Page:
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Monday, August 18, 2008

TOM P AND THE UNWRITTEN CODE OF THE WEST

In Tom P's Fiddle, I wrote that "Tom lived by his own code of honor, forged in the fire of his father's death, which did not necessarily adhere to existing laws. He believed in hard work and self-reliance for survival since trusting others except for family was risky. Tom learned at a young age that justice and protection from the law didn't always happen." [p. 12]

Some of the 'rules' of the Code of the West are listed below. I'll comment on how each relates to Tom's story.
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Don't inquire into a person's past. Take the measure of a man for what he is today.
This helped Tom when he worked on the Newman Ranch in the Panhandle. His past was of no concern to the other cowboys; his skills were more important.

Never steal another man's horse. A horse thief pays with his life.
Throughout his troubles Tom did not resort to theft unless he was desperate like when he escaped from the Hillsboro jail. Even then, he went out of his way to make restitution.

Defend yourself whenever necessary.
When Tom killed Mr. Land and Frenchy Rauls, it was in self-defense.

Look out for your own.
Tom P helped his friend George Walker during his legal woes following the shooting of Mr. Land.

Never order anything weaker than whiskey.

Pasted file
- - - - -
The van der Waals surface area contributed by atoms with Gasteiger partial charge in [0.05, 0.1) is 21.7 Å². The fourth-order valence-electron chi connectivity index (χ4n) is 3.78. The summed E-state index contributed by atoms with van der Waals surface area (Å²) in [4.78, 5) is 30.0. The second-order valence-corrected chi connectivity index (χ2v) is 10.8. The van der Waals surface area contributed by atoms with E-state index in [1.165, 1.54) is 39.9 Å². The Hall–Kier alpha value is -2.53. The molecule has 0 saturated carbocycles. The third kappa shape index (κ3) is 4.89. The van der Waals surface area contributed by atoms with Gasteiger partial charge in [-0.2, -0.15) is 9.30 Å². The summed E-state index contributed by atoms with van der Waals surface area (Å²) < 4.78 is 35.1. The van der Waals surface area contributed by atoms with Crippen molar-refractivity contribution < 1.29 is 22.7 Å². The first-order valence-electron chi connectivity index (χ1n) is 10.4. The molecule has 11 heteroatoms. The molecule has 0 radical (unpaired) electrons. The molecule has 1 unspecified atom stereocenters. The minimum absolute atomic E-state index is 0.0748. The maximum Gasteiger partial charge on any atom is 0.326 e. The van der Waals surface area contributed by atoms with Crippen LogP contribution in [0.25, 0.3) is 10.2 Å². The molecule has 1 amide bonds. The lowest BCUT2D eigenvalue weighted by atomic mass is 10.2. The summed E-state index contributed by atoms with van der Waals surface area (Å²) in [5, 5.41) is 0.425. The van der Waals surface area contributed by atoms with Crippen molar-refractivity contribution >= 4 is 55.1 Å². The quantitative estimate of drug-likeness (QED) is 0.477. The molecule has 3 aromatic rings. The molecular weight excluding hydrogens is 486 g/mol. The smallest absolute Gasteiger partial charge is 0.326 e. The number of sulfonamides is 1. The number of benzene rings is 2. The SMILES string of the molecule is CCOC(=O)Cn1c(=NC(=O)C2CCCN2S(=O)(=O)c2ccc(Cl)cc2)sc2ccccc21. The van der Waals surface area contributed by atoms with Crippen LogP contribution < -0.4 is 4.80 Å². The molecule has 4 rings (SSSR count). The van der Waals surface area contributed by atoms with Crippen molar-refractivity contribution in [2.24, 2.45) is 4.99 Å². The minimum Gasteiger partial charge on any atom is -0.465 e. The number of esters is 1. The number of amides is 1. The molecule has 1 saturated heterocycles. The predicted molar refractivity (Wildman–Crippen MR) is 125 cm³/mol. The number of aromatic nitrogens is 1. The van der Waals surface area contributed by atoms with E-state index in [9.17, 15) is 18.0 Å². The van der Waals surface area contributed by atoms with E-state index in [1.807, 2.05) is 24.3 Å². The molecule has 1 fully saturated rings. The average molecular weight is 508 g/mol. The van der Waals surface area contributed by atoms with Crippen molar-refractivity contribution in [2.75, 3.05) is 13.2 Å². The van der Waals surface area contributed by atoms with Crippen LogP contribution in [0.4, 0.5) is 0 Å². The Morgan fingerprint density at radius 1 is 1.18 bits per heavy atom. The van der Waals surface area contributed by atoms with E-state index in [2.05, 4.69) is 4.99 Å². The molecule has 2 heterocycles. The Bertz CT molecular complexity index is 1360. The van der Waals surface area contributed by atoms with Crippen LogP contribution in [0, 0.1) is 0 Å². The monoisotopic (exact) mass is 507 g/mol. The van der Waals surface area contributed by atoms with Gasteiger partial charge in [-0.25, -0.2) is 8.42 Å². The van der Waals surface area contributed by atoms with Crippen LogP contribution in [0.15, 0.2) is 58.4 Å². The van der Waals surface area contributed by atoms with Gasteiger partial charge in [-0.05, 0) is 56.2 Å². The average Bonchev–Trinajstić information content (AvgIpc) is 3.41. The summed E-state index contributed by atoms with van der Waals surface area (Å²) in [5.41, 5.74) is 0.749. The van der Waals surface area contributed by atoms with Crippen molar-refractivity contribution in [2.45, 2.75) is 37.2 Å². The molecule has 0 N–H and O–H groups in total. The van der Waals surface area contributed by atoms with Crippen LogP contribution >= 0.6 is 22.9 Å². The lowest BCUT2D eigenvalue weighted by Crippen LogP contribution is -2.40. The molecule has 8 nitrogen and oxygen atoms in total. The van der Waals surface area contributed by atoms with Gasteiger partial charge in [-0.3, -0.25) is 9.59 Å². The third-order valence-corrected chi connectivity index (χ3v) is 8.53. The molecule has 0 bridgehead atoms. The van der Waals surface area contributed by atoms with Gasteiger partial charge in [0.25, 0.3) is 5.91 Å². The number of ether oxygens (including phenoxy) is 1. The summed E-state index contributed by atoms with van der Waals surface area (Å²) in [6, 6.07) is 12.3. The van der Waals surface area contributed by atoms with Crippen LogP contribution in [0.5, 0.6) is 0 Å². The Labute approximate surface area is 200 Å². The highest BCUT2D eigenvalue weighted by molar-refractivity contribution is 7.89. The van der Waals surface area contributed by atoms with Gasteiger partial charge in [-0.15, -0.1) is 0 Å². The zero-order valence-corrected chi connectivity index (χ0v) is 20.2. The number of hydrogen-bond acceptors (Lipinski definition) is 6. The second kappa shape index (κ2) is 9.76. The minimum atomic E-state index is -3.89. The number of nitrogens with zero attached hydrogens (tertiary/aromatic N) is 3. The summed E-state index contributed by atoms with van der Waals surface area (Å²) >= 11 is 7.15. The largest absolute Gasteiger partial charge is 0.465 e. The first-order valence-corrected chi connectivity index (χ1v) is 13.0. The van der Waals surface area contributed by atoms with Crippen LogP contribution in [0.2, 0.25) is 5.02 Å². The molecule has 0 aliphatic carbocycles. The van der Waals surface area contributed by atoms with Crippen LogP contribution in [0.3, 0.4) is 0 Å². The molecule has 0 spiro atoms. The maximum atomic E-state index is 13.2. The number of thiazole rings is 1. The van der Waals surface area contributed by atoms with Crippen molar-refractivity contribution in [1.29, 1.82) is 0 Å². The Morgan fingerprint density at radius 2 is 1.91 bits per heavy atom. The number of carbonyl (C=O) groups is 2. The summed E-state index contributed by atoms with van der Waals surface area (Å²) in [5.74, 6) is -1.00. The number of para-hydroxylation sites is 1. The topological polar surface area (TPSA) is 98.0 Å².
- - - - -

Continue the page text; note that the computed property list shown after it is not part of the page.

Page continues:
Drinking whiskey got Tom P into trouble with the law. It added to his confrontations with the law in Hillsboro while out on bail.

A cowboy doesn't talk much; he saves his breath for breathing.
Tom wasn't given to much talk which makes his conversations with William Poage on the way back from New Mexico and reported in the newspaper all the more interesting.

A cowboy always helps someone in need, even a stranger or an enemy.
Although he could have done much better on his own when he escaped from jail, Tom P helped the other escapees as well as himself.

Give your enemy a fighting chance.
Tom warned Frenchy Rauls to leave him alone in Hobart, Oklahoma. When the drunk Mexican came at him anyway with a stiletto, Tom no longer hesitated as his own life was in danger.

Be there for a friend when he needs you.
The Fort Worth Star Telegram wrote this about Tom after his death: "Varnell ...was rather good looking and a man of good bearing. When he liked one personally he was ready day or night to follow him to the last ditch and lay down his life for him if need be..."

Obviously, there is more to this Code than what is listed above, but these were the rules that stood out to me that related directly to Tom and his story.

Read more about this unwritten Code at: Legends of America


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